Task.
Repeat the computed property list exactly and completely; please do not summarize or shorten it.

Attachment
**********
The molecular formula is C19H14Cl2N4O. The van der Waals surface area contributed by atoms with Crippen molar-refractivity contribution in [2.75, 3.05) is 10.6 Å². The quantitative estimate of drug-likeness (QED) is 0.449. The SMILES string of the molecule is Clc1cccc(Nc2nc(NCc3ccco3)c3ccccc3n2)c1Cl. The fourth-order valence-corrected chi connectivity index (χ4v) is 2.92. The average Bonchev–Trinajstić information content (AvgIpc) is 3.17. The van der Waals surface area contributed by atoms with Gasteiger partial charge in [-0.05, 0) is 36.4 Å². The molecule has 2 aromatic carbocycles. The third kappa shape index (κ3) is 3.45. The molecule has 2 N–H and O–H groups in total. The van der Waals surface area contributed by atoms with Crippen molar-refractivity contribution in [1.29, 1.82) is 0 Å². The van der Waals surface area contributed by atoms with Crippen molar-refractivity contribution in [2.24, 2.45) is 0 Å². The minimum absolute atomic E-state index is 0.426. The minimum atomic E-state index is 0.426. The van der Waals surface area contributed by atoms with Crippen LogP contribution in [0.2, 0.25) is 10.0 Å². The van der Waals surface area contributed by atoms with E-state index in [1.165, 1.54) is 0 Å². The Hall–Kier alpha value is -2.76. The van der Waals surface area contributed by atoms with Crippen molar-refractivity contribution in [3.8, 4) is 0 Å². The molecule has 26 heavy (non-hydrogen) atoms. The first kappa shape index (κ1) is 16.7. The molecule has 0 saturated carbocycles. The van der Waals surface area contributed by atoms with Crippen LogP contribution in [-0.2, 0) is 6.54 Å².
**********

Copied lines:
The molecular formula is C19H14Cl2N4O. The van der Waals surface area contributed by atoms with Crippen molar-refractivity contribution in [2.75, 3.05) is 10.6 Å². The quantitative estimate of drug-likeness (QED) is 0.449. The SMILES string of the molecule is Clc1cccc(Nc2nc(NCc3ccco3)c3ccccc3n2)c1Cl. The fourth-order valence-corrected chi connectivity index (χ4v) is 2.92. The average Bonchev–Trinajstić information content (AvgIpc) is 3.17. The van der Waals surface area contributed by atoms with Gasteiger partial charge in [-0.05, 0) is 36.4 Å². The molecule has 2 aromatic carbocycles. The third kappa shape index (κ3) is 3.45. The molecule has 2 N–H and O–H groups in total. The van der Waals surface area contributed by atoms with Crippen molar-refractivity contribution in [1.29, 1.82) is 0 Å². The van der Waals surface area contributed by atoms with Crippen molar-refractivity contribution in [2.24, 2.45) is 0 Å². The minimum absolute atomic E-state index is 0.426. The minimum atomic E-state index is 0.426. The van der Waals surface area contributed by atoms with Crippen LogP contribution in [0.2, 0.25) is 10.0 Å². The van der Waals surface area contributed by atoms with E-state index in [1.165, 1.54) is 0 Å². The Hall–Kier alpha value is -2.76. The van der Waals surface area contributed by atoms with Crippen molar-refractivity contribution in [3.8, 4) is 0 Å². The molecule has 26 heavy (non-hydrogen) atoms. The first kappa shape index (κ1) is 16.7. The molecule has 0 saturated carbocycles. The van der Waals surface area contributed by atoms with Crippen LogP contribution in [-0.2, 0) is 6.54 Å².